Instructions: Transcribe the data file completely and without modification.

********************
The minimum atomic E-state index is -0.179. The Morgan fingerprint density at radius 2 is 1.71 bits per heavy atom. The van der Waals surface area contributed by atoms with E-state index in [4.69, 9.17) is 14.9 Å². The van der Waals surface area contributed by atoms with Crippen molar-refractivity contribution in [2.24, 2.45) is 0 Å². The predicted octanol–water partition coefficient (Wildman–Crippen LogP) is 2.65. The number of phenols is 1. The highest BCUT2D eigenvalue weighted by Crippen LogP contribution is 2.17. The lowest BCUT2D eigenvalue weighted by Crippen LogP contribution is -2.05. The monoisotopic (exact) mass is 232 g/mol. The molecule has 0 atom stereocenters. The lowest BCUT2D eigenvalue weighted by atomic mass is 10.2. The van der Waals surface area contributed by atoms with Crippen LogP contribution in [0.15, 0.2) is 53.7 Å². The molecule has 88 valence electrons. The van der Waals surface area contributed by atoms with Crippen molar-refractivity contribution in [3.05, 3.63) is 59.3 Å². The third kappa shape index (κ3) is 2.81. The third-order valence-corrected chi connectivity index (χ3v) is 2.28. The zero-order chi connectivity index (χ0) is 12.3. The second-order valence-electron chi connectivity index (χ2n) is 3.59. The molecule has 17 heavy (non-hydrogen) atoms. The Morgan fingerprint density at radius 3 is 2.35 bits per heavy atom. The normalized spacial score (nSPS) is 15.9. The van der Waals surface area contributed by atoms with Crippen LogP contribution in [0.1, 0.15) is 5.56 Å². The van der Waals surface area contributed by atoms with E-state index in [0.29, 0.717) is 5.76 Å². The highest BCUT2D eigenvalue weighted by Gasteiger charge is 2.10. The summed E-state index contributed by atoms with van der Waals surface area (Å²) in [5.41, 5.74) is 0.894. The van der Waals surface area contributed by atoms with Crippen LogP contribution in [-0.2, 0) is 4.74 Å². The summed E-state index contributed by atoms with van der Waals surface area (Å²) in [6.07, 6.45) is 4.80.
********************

The minimum atomic E-state index is -0.179. The Morgan fingerprint density at radius 2 is 1.71 bits per heavy atom. The van der Waals surface area contributed by atoms with E-state index in [4.69, 9.17) is 14.9 Å². The van der Waals surface area contributed by atoms with Crippen molar-refractivity contribution in [2.24, 2.45) is 0 Å². The predicted octanol–water partition coefficient (Wildman–Crippen LogP) is 2.65. The number of phenols is 1. The highest BCUT2D eigenvalue weighted by Crippen LogP contribution is 2.17. The lowest BCUT2D eigenvalue weighted by Crippen LogP contribution is -2.05. The monoisotopic (exact) mass is 232 g/mol. The molecule has 0 atom stereocenters. The lowest BCUT2D eigenvalue weighted by atomic mass is 10.2. The van der Waals surface area contributed by atoms with Crippen LogP contribution in [0.15, 0.2) is 53.7 Å². The molecule has 88 valence electrons. The van der Waals surface area contributed by atoms with Crippen molar-refractivity contribution in [3.05, 3.63) is 59.3 Å². The third kappa shape index (κ3) is 2.81. The third-order valence-corrected chi connectivity index (χ3v) is 2.28. The zero-order chi connectivity index (χ0) is 12.3. The second-order valence-electron chi connectivity index (χ2n) is 3.59. The molecule has 17 heavy (non-hydrogen) atoms. The Morgan fingerprint density at radius 3 is 2.35 bits per heavy atom. The normalized spacial score (nSPS) is 15.9. The van der Waals surface area contributed by atoms with Crippen LogP contribution in [0.1, 0.15) is 5.56 Å². The van der Waals surface area contributed by atoms with E-state index in [0.29, 0.717) is 5.76 Å². The highest BCUT2D eigenvalue weighted by Gasteiger charge is 2.10. The summed E-state index contributed by atoms with van der Waals surface area (Å²) in [5.41, 5.74) is 0.894. The van der Waals surface area contributed by atoms with Crippen LogP contribution in [-0.2, 0) is 4.74 Å². The summed E-state index contributed by atoms with van der Waals surface area (Å²) in [6.07, 6.45) is 4.80.